Karmann Ghia (Type 14)
Italian sports car design combined with a slightly widened Beetle floorpan produced by Karmann in Osnabrück – this was the magic formula for one of the most beautiful cars of the 1950s: the Karmann Ghia (Type 14). Designer Luigi Segre (proprietor of the Italian coachbuilder Carozzeria Ghia S.p.A.), Karmann and Volkswagen wrote automobile history with the coupé presented in 1955 at the Frankfurt International Motor Show. In the fall of 1957, the coupé was followed by an equally breathtaking cabriolet. For the first few years, customers had to be satisfied with 30 PS. In 1959, there was a minor facelift, followed by the Saxomat semi-automatic transmission in 1961. In 1971, the Karmann Ghia Type 14, which now had 50 PS, received wider chrome bumpers, larger rear lights and the instruments of the 411 E. Production of the “small” Karmann, which is now more coveted than ever before, only ended in 1973 (cabriolet) and 1974 (coupé).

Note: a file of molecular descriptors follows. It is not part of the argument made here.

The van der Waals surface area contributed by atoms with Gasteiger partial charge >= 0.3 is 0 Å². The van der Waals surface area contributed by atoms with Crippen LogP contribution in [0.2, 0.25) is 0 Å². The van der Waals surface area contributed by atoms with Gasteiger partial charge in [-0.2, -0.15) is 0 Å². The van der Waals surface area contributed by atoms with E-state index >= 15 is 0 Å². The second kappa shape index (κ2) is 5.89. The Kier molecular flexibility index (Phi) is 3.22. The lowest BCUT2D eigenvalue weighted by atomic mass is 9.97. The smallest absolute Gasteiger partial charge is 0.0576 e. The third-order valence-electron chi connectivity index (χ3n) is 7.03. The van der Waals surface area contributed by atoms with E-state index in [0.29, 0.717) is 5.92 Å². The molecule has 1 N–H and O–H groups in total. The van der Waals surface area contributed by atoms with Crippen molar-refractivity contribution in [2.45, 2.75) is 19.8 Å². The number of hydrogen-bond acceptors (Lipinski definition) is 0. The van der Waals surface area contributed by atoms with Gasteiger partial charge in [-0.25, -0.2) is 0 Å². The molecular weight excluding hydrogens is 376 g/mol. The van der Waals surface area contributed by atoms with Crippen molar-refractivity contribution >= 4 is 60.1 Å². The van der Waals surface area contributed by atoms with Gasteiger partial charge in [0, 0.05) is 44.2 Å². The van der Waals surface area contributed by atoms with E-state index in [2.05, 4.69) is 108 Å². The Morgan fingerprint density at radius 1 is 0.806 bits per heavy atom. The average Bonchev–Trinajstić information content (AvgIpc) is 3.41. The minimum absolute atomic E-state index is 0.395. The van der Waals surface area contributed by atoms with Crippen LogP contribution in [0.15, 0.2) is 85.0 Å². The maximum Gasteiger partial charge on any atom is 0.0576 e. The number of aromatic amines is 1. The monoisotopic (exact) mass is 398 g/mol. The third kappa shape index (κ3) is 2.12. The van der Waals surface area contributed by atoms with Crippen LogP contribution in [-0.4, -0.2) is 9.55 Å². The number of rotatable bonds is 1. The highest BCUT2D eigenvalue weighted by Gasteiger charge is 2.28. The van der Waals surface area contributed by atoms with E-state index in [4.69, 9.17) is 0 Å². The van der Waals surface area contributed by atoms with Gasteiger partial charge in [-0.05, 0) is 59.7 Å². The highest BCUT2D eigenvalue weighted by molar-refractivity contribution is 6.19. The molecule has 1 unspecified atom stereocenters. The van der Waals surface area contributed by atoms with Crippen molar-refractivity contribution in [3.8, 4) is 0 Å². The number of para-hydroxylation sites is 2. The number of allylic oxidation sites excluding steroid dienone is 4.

Karmann Ghia (Type 34)
There are historic Volkswagens that are as rare as a Bugatti and as expensive as a classic Porsche. These include the “large” Type 34 1500 Karmann Ghia. Volkswagen presented this model at the Frankfurt International Motor Show in 1961 with a stylish body designed by Ghia of Turin. The “four-eyed” front end gave the coupé a distinctive appearance and the rear end is reminiscent of contemporary American models. The technical underpinnings came from the Type 3 family. The large Karmann was discontinued in 1969 after eight years of production. Only 16 cabriolets were produced, and this version is especially valued nowadays. Virtually priceless is the Karmann Ghia Type 34 fastback coupé, only one of which was produced– the near-production prototype now forms part of the Volkswagen Classic collection.